As the year closes, it is appropriate to appreciate "Machinima" in its various conceptions  - as a metaphysical concept that bonds us on one level philosophically and at another level separates us technically.  To me, a partaker of Second Life, it is a means toward opening one's senses to virtual expression in all its diversity.   This avenue would seem to hint toward the need for balance between method and message, with the greater goal being the latter.  Most machinima films (and derivatives) appear online; the Internet has fostered an emerging community of independent producers. "A new story is beginning to emerge," stated Dr. Howard Rheingold in 2008 on Ted.com.  He spoke then, and continues to lecture, about the changing model of media making and communication, in which collaboration and participation are central.   Rheingold has long inspired me, and is one of the first to explore the collective undercurrent that drives the Web.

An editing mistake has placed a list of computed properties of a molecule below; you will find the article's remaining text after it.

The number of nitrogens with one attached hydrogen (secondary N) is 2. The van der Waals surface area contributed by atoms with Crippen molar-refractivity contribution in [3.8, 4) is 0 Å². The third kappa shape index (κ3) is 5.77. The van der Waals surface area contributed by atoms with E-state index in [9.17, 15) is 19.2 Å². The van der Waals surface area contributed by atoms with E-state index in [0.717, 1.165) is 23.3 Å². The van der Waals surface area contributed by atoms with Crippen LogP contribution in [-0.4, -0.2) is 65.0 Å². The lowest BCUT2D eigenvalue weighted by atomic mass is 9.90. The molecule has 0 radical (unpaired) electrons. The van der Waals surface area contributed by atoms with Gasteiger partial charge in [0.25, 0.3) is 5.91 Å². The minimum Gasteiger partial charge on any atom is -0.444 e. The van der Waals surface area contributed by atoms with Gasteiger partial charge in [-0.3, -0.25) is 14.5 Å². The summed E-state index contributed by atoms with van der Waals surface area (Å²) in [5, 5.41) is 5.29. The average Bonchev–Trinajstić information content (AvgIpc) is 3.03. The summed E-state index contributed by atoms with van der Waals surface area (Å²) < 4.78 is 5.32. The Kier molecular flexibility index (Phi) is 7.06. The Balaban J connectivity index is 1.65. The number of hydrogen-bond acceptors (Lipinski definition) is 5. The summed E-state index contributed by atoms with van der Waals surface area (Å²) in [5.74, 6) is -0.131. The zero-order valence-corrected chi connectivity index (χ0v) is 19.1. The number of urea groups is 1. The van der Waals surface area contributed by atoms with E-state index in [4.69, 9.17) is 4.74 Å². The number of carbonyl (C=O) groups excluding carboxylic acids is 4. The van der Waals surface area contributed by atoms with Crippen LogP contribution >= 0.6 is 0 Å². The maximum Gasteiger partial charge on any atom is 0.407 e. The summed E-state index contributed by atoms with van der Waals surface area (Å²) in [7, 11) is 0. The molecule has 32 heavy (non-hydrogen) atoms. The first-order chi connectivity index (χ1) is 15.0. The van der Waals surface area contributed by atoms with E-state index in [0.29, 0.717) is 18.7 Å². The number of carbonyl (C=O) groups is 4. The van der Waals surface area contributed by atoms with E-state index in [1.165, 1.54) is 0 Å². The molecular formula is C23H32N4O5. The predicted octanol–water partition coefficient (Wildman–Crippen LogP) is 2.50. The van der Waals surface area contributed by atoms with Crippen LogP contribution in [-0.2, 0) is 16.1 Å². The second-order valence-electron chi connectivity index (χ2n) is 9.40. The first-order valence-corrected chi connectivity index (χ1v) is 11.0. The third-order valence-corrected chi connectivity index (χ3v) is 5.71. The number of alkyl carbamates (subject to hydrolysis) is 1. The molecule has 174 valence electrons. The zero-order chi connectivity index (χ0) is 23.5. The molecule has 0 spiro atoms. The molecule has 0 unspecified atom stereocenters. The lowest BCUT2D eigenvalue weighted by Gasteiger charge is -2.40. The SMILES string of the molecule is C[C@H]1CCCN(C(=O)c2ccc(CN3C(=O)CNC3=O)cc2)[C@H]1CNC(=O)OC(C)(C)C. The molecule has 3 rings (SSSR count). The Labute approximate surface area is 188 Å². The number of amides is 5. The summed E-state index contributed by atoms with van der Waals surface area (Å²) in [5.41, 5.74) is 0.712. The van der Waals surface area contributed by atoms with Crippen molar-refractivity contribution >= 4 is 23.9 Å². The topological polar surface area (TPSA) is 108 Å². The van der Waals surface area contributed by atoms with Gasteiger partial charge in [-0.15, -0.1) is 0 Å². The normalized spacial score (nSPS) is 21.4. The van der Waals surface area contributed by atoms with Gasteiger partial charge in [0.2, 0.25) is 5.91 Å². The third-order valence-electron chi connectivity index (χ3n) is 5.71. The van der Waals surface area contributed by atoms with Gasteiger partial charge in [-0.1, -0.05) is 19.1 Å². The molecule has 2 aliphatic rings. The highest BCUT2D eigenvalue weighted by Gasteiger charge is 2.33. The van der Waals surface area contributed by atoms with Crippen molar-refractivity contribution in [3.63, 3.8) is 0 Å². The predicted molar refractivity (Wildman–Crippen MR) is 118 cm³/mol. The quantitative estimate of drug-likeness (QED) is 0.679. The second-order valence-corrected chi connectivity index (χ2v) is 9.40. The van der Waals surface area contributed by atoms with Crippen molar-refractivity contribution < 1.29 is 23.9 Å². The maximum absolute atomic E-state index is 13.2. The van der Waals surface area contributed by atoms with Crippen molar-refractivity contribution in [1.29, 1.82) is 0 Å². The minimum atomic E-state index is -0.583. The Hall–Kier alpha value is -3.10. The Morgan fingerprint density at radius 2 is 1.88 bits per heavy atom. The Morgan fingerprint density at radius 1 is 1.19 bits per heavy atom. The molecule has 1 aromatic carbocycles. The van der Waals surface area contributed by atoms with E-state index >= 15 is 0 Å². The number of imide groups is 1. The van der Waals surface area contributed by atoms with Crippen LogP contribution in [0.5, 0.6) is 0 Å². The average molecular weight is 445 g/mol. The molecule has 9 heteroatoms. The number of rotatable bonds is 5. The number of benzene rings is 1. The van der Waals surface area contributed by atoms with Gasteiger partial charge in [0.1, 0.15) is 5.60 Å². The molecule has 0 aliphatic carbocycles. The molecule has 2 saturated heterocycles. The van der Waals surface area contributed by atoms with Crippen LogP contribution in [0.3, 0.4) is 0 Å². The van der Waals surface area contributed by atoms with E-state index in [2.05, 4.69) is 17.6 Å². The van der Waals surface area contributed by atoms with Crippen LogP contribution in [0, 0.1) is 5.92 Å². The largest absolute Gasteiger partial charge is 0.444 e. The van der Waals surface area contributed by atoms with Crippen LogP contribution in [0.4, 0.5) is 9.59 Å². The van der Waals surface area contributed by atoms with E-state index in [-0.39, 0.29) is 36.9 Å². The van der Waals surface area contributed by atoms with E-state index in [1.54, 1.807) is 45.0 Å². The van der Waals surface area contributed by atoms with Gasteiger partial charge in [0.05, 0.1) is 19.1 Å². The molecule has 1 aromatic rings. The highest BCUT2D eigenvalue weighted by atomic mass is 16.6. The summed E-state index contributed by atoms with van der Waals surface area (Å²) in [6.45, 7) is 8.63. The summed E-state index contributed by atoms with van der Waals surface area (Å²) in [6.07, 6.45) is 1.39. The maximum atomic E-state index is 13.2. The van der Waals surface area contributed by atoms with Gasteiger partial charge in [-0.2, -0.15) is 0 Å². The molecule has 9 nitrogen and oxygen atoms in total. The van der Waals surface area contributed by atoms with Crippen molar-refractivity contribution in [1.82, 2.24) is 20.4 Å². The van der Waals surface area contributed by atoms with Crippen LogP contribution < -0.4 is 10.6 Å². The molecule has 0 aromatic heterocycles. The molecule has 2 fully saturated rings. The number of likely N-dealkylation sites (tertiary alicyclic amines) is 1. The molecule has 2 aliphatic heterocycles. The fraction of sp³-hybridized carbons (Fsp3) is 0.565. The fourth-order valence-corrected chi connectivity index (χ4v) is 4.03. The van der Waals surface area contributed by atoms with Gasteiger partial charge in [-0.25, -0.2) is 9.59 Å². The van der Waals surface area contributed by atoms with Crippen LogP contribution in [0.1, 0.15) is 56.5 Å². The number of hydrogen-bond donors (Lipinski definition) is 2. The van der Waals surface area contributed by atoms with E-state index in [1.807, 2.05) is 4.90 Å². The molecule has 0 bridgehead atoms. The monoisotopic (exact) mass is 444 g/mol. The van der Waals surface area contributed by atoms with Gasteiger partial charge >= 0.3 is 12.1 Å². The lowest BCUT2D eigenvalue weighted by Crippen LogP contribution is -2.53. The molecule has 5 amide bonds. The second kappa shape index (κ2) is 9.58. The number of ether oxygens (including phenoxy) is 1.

Media Arts in the Virtual Life

I know machinima making and viewing has helped me appreciate the virtual world in which I work and reside - Second Life.   I have written two books related to virtual worlds;  the first one being solely dedicated to media's role in Second Life, and the second springing from Second Life's machinima community and extending to other virtual worlds and platforms that allow for innovative and interactive film experiences among in-world actors and filmmakers - and on the horizon audiences more participatory than thought possible.